When you hear that name, a certain image pops into your head. For most people, the name "Spielberg" conjures up a picture of wonder. A bike flying across the moon. The musical cues of an approaching shark. Piano notes signaling a new kind of close encounter. A boulder rolling towards our most iconic action hero. "Welcome to Jurassic Park." Spielberg has defined the modern blockbuster, shaped genres, and has created the cinematic playlist of a generation. But over the years, Spielberg has also grown up. He's shifted into more adult fare, and while many audience members see an image of wonder and whimsy, I'm sure some older fans will have a different perspective and different memories of his more adult movies. Whether it's the Holocaust horrors of Schindler's List or the D-Day scene in Saving Private Ryan or the measured political excellency of Lincoln, Spielberg has spent the last several years chronicling the definitive historical events of our time.
Spielberg has returned to his creative side for The BFG, an adaptation of Roald Dahl's classic tale of a little girl who happens to meet a big friendly giant in 1980s England. The relationship between Sophie (Ruby Barnhill) and the BFG (Mark Rylance) is beautiful and sweet, recalling the hopeful optimism of Spielberg's E.T. days. Unfortunately, as a film and as a story, The BFG just doesn't stack up, eventually emerging as one of the director's weaker efforts. It's so darn likable, but it's also missing several key ingredients, and there are a few too many times where Spielberg finds himself in retread territory with this classically told fable. It's not without its charms, but for longtime fans of the director like myself, it's sure to be viewed with extremely mixed emotions.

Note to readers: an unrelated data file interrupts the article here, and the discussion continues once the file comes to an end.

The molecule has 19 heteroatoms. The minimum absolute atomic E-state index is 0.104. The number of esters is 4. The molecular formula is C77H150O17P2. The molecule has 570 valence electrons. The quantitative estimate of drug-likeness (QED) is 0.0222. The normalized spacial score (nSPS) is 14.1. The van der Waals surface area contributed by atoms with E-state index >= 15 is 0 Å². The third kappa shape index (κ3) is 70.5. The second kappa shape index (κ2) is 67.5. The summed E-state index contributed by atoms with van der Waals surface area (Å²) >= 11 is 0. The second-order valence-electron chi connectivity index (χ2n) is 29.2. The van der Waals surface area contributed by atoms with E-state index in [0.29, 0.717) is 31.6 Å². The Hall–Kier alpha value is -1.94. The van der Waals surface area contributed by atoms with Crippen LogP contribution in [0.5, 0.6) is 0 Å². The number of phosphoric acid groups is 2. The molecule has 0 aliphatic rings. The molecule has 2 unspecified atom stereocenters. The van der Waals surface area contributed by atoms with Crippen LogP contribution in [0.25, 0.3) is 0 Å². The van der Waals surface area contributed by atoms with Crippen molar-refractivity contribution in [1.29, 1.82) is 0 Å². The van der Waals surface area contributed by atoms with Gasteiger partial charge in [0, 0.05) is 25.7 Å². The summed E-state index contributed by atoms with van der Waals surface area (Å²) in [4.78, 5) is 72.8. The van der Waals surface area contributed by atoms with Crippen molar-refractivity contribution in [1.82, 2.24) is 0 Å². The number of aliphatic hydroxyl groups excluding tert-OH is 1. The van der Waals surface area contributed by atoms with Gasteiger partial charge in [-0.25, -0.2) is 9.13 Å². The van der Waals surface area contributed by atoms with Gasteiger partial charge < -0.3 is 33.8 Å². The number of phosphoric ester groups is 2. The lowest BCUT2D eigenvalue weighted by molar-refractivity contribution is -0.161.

The BFG is much less story based than Spielberg's previous films, instead focusing on the relationship between the Big Friendly Giant and young Sophie, who is taken from her room at a London orphanage simply because the giant hears "her lonely heart." Sophie is scared at first, thinking that the giant is going to eat her. But she soon realizes that he's a friendly creature, and the two grow to like each other rather quickly. Unfortunately, the BFG's magical world of dreams and love is also occupied by nightmares and villains. The BFG is the runt of the litter, and despite his distaste for human flesh (he eats the disgusting snozzcumbers instead), his brothers don't quite see it the same way. Led by the frightening Fleshlumpeater (Jemaine Clement), the other giants will do anything it takes to get to the delicious human "beans" that they crave. With help from the Queen of England (Penelope Wilton), Sophie and the BFG will devise a plan to stop these loathsome giants.